Vaccine advice if you have a health condition
If you have an underlying health condition
If you have an underlying health condition, it is safe for you to get the COVID-19 vaccination. Participants in the clinical trials for the COVID-19 vaccines had a range of different ethnicities, ages, sexes and underlying health conditions.
We encourage you to get the vaccination if you have:
- serious respiratory disease, including chronic lung disease and severe asthma
- a serious heart condition
- immunocompromised conditions
- hypertension (high blood pressure)
- chronic kidney disease
- liver disease
If you have any concerns, talk to your doctor.
If you are immunocompromised
If you are immunocompromised, you are at higher risk of severe illness from COVID-19.
You can get the COVID-19 vaccine when receiving medication or therapy that affects your immune system. As with all vaccines, you may not respond as strongly as someone with a fully functioning immune system. But getting the vaccine can protect you from becoming very unwell if you get COVID-19.
The best time to get vaccinated is before any planned immunosuppression, but do not delay any treatment.
If you are severely immunocompromised, talk with your doctor or specialist about the timings of your vaccination. You can get the vaccine at any stage of treatment. You may be able to time your vaccination appointments between rounds of treatment for the best immune response.
To help protect yourself, encourage your family and the people you live with to also get vaccinated when it is available to them.
Third primary dose for severely immunocompromised people
Some people over the age of 5 who are severely immunocompromised are eligible to get a third primary dose of the COVID-19 vaccine. This extra dose will help give you your best possible protection.
It should be given 8 weeks after the second dose, but may be given 4 weeks after, depending on current or planned immunosuppressive therapies.
The eligibility criteria to get a third primary dose is complex. It only applies to people who are severely immunocompromised.
Your doctor can tell you whether you are eligible for this third primary dose. If you think you might qualify, speak with your doctor or specialist.
How to get a third primary dose
You can only get a third primary dose after seeing your doctor or specialist. They can give you a prescription to take to any vaccination centre.
Appointments with your doctor for a third primary dose are free.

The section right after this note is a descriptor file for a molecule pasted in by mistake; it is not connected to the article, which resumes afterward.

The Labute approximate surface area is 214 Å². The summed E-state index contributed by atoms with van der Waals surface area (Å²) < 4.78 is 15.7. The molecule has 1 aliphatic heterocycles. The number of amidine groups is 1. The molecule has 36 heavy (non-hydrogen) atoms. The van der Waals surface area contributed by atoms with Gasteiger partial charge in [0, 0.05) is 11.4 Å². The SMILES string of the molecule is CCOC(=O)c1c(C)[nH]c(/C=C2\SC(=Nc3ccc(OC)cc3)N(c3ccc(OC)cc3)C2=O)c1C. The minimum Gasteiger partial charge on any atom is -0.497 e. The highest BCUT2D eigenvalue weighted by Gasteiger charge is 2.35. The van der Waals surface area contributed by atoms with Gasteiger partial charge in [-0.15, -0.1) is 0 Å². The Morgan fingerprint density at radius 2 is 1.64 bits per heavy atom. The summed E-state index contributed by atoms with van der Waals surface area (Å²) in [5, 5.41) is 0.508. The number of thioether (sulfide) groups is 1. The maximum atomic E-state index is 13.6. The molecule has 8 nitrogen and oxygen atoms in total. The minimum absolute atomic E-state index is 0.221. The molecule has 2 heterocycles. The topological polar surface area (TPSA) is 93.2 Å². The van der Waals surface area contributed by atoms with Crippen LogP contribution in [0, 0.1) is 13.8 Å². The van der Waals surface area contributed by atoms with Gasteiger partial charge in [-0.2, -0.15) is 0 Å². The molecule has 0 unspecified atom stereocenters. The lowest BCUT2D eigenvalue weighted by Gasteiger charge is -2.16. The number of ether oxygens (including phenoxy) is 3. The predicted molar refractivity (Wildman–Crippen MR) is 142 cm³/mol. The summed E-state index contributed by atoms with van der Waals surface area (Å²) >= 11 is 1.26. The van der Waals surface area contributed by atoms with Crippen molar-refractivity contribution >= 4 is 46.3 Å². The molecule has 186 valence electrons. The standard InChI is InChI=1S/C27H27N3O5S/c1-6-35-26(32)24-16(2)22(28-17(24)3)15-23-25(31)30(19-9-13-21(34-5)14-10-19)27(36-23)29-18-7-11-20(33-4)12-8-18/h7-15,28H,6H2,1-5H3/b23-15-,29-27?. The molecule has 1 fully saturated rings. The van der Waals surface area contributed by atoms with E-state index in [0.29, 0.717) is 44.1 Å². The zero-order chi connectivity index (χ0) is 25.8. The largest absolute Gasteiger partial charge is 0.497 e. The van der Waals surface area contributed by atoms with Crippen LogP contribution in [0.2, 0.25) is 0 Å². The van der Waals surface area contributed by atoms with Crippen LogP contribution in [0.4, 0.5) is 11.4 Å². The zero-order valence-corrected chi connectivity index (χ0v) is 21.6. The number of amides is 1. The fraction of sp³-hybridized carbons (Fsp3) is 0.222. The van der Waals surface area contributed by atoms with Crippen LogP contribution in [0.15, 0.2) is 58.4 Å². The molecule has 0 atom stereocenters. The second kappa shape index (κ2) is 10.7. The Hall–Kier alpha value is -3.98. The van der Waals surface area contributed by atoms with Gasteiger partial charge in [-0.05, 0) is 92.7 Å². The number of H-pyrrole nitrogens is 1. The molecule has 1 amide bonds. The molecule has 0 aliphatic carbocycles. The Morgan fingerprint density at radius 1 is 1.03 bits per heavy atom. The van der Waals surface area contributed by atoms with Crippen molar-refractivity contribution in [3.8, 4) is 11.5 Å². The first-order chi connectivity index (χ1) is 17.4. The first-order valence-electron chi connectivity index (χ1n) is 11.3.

COVID-19 vaccination for severely immunocompromised people | Ministry of Health (external link)
Getting a vaccine booster
If you have a pre-existing condition that puts you at higher risk of severe illness from COVID-19, you are encouraged to get your booster as soon as possible.
You can get a free booster now if:
- you are aged 18 or over, and
- you are fully vaccinated, and
- it has been at least 3 months since you completed your primary course (for most people, this is 2 doses).
If you are aged 16 or 17
You can get a free Pfizer booster if:
- you are fully vaccinated, and
- it has been at least 6 months since you completed your primary course (for most people, this is 2 doses).
If you are taking medications
If you take medications regularly for a health condition, you should keep taking them before you get vaccinated.
If you are taking medications that suppress your immune system, you should talk to your doctor or specialist about timings of your vaccination.
If you have had an allergic reaction to any vaccine
If you have had a serious or immediate allergic reaction to any vaccine or injection in the past, discuss this with your doctor or vaccinator.
If you have a history of anaphylaxis
You should talk to your doctor about which vaccine is suitable for you if you have a history of anaphylaxis:
- to any ingredient in the Pfizer or Novavax vaccine
- to a previous dose of the Pfizer or Novavax vaccine.
If you are having a CT scan, mammogram or ultrasound after your vaccination
Let the radiographer or doctor know you have recently been vaccinated.
The vaccine can occasionally cause the lymph nodes in your armpit or neck to swell for a few days. This may be seen on the mammogram or ultrasound for up to a few weeks or in a CT scan, including those used to diagnose and check for cancers.
If you need a CT scan, mammogram or ultrasound, you should not delay these appointments. If you have concerns, discuss them with your specialist or radiographer.
Last updated: at